#5320 – 2018 First-Class Forever Stamp - Birds in Winter: Blue Jay

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U.S. #5320

2018 50¢ Birds in Winter:  Blue Jay

 

Value:  50¢ 1-ounce First-Class Rate (Forever)
Issue Date:  September 22, 2018
First Day City:  Quechee, VT
Type of Stamp:  Definitive
Printed by:  Banknote Corporation of America
Printing Method:  Offset
Format:  Double-sided booklet of 20
Self-Adhesive
Quantity Printed:  400,000,000
  
A backyard birdfeeder has many visitors.  One of the most commonly seen is the beautiful and boisterous blue jay.  The bird is easily recognized by its bright blue plumage covering most of its body.  The only parts which are not blue are the face and breast – which are white – and the bill, legs, and beak – which are black.
 
The striking blue color of these birds is caused by light interference from small air bubbles in the feathers.  When light hits the bubbles, blue light reflects back to the observer.  The rest of the colors in the visible light spectrum are absorbed, so the only color seen is blue.  If a blue jay's feather is crushed, the blue disappears due to the cellular structure being ruined.
 
Although blue jays are beautiful, their bold and aggressive behavior can sometimes earn them a bad reputation.  Some people even thing they plunder other birds' nests in search of food.  This rumor was proven false after a study showed it is very uncommon for blue jays to attack other birds' nests.  They are much more likely to feed on seeds, nuts, berries, insects, and caterpillars.  Blue jays are very intelligent and, when given the option, will take a free lunch at a birdfeeder whenever possible.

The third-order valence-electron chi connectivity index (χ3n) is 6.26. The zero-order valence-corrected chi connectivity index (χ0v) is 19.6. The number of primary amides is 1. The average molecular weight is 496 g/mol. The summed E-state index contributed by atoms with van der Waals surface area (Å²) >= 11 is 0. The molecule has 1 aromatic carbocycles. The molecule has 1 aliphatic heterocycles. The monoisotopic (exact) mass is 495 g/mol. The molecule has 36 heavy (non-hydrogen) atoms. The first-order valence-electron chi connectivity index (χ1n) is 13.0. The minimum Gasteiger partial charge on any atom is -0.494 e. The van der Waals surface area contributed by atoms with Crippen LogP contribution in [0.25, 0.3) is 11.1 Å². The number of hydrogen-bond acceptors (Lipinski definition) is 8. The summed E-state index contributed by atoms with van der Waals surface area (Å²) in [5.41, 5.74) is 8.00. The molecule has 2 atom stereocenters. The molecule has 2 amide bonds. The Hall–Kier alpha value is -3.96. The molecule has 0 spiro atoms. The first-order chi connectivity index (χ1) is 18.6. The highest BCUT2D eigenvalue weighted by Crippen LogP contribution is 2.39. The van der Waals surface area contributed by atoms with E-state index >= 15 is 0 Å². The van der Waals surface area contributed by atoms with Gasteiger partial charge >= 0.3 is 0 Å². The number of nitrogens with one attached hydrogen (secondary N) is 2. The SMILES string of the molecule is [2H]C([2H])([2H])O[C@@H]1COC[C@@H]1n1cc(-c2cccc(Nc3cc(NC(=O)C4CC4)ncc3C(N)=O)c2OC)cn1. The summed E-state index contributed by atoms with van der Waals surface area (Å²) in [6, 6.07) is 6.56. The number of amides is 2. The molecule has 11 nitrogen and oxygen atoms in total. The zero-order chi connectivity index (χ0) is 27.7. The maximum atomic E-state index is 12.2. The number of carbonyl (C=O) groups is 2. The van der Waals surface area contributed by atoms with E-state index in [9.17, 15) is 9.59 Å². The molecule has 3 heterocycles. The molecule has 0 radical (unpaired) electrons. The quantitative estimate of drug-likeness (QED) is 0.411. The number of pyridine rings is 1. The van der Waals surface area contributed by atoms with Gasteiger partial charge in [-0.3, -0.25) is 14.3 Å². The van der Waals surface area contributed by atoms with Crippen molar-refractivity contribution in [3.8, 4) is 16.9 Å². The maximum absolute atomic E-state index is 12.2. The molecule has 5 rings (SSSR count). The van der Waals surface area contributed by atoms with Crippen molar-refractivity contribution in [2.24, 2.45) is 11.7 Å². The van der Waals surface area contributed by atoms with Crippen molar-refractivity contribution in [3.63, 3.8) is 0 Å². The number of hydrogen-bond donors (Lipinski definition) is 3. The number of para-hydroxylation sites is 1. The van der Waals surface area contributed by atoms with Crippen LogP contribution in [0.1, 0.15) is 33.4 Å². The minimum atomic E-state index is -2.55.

Despite the rumors and loud calls of the blue jay, it is one of the most popular birds in America.  And, for those with backyard birdfeeders, blue jays are one of the crowning jewels of all species.
 
 
 
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U.S. #5320

2018 50¢ Birds in Winter:  Blue Jay

 

Value:  50¢ 1-ounce First-Class Rate (Forever)
Issue Date:  September 22, 2018
First Day City:  Quechee, VT
Type of Stamp:  Definitive
Printed by:  Banknote Corporation of America
Printing Method:  Offset
Format:  Double-sided booklet of 20
Self-Adhesive
Quantity Printed:  400,000,000

  

A backyard birdfeeder has many visitors.  One of the most commonly seen is the beautiful and boisterous blue jay.  The bird is easily recognized by its bright blue plumage covering most of its body.  The only parts which are not blue are the face and breast – which are white – and the bill, legs, and beak – which are black.
 
The striking blue color of these birds is caused by light interference from small air bubbles in the feathers.  When light hits the bubbles, blue light reflects back to the observer.  The rest of the colors in the visible light spectrum are absorbed, so the only color seen is blue.  If a blue jay's feather is crushed, the blue disappears due to the cellular structure being ruined.
 
Although blue jays are beautiful, their bold and aggressive behavior can sometimes earn them a bad reputation.  Some people even thing they plunder other birds' nests in search of food.  This rumor was proven false after a study showed it is very uncommon for blue jays to attack other birds' nests.  They are much more likely to feed on seeds, nuts, berries, insects, and caterpillars.  Blue jays are very intelligent and, when given the option, will take a free lunch at a birdfeeder whenever possible.
 
Despite the rumors and loud calls of the blue jay, it is one of the most popular birds in America.  And, for those with backyard birdfeeders, blue jays are one of the crowning jewels of all species.